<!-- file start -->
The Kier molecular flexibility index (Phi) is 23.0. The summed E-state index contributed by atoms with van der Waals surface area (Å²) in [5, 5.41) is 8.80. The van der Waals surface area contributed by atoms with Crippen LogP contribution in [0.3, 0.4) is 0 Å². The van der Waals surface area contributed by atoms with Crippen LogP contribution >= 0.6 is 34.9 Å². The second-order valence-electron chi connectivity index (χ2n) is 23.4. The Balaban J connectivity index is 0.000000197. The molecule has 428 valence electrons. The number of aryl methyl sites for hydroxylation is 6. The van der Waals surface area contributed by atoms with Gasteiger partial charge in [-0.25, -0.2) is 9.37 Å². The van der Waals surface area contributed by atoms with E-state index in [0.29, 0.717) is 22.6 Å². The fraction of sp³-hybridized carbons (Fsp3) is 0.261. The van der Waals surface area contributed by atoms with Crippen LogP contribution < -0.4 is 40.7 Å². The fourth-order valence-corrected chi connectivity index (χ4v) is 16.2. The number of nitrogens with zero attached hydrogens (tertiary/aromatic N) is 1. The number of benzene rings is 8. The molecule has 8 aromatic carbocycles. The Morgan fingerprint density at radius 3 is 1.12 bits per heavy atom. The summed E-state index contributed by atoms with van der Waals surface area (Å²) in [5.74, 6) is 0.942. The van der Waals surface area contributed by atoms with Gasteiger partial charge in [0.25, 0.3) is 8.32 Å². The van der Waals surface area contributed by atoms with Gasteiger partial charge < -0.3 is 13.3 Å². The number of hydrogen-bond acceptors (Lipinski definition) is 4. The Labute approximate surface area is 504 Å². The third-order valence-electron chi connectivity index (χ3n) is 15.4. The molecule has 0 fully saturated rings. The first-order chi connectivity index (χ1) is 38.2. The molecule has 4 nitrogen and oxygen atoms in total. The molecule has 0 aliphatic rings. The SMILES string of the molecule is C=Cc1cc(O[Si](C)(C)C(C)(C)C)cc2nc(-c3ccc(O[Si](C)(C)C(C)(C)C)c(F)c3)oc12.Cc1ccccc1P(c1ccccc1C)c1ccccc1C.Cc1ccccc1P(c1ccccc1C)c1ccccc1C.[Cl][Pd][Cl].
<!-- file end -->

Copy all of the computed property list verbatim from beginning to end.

The Kier molecular flexibility index (Phi) is 23.0. The summed E-state index contributed by atoms with van der Waals surface area (Å²) in [5, 5.41) is 8.80. The van der Waals surface area contributed by atoms with Crippen LogP contribution in [0.3, 0.4) is 0 Å². The van der Waals surface area contributed by atoms with Crippen LogP contribution >= 0.6 is 34.9 Å². The second-order valence-electron chi connectivity index (χ2n) is 23.4. The Balaban J connectivity index is 0.000000197. The molecule has 428 valence electrons. The number of aryl methyl sites for hydroxylation is 6. The van der Waals surface area contributed by atoms with Gasteiger partial charge in [-0.25, -0.2) is 9.37 Å². The van der Waals surface area contributed by atoms with E-state index in [0.29, 0.717) is 22.6 Å². The fraction of sp³-hybridized carbons (Fsp3) is 0.261. The van der Waals surface area contributed by atoms with Crippen LogP contribution < -0.4 is 40.7 Å². The fourth-order valence-corrected chi connectivity index (χ4v) is 16.2. The number of nitrogens with zero attached hydrogens (tertiary/aromatic N) is 1. The number of benzene rings is 8. The molecule has 8 aromatic carbocycles. The Morgan fingerprint density at radius 3 is 1.12 bits per heavy atom. The summed E-state index contributed by atoms with van der Waals surface area (Å²) in [5.74, 6) is 0.942. The van der Waals surface area contributed by atoms with Gasteiger partial charge in [0.25, 0.3) is 8.32 Å². The van der Waals surface area contributed by atoms with Gasteiger partial charge < -0.3 is 13.3 Å². The number of hydrogen-bond acceptors (Lipinski definition) is 4. The Labute approximate surface area is 504 Å². The third-order valence-electron chi connectivity index (χ3n) is 15.4. The molecule has 0 fully saturated rings. The first-order chi connectivity index (χ1) is 38.2. The molecule has 4 nitrogen and oxygen atoms in total. The molecule has 0 aliphatic rings. The SMILES string of the molecule is C=Cc1cc(O[Si](C)(C)C(C)(C)C)cc2nc(-c3ccc(O[Si](C)(C)C(C)(C)C)c(F)c3)oc12.Cc1ccccc1P(c1ccccc1C)c1ccccc1C.Cc1ccccc1P(c1ccccc1C)c1ccccc1C.[Cl][Pd][Cl].